In a previous post, “Actionable Analytics,” we discussed the difference between actionable analytics and vanity analytics. The core difference is that actionable analytics provide you with information you can use to do something to improve your business. Of course, the key problem is figuring out what constitutes an actionable analytic for your specific business. While understanding the nature of your business helps you to zero in on which analytics are crucial, testing provides the only viable way to determine this with certainty.
Yet, for reasons both practical and mysterious, businesses often shy away from performing tests with their readily available data. Some of the hesitancy presumably stems from a fear of resource drain. Essentially, “I can’t afford to have my employees running a/b split tests on Facebook ads because I need them doing things that contribute to the bottom line.” Without beating the dead horse too hard, dumping time, energy and money into any effort without a reasonable certainty it actually does contribute to the bottom line is suicidal for a business.
If you believe that driving traffic to your website from Facebook increases your ROI, test it. See if there is a correlation between boosting total visitors from Facebook and your total sales. If moving from 5,000 visitors from Facebook to 15,000 visitors a month doesn’t substantially boost your sales, driving traffic from Facebook isn’t profitable. Or, at the very least, you know you’re driving the wrong traffic from the social media giant. Without testing, you’re forced to guess about causation.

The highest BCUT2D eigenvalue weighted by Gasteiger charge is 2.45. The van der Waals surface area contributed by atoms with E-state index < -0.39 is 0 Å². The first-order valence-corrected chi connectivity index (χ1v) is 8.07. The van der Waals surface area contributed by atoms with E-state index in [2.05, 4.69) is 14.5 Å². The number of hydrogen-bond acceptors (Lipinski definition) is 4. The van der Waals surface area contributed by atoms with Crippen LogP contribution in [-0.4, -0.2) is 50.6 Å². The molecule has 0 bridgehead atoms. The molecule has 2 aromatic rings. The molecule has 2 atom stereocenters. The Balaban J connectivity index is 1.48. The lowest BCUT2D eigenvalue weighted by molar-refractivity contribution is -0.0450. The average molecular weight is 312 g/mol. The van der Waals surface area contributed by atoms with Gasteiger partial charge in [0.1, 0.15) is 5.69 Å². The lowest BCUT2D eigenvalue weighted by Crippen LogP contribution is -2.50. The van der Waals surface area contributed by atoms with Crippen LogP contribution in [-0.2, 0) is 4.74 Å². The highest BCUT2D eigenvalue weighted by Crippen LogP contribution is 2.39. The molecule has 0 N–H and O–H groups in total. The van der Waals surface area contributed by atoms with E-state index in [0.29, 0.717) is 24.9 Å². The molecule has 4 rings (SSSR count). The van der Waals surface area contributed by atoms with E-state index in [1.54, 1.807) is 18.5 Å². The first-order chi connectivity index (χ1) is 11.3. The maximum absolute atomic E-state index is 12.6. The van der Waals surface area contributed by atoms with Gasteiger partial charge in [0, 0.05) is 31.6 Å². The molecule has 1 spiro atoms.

If your marketing people tell you that small changes in the language of online marketing content can improve sales performance of a given product, or even improve social sentiment, a blanket change to language is as dicey as doing nothing. With the existing language, you’re dealing with a known quantity and consumer response. With new language, anything could happen. Sales could spike or plummet or stay the same. The testing is where the pudding proves out or fails utterly.
While professional intuitions about customer reactions to a new product, new marketing language, and even new social media platforms shouldn’t be discounted, the technology to test it is available. Testing data is, in the long run, essential to the bottom line. Moreover, there is rapidly improving software that streamlines processing that data into something intelligible and testable. To give up those potential insights is to rob your business of the exact thing it needs to succeed: knowledge.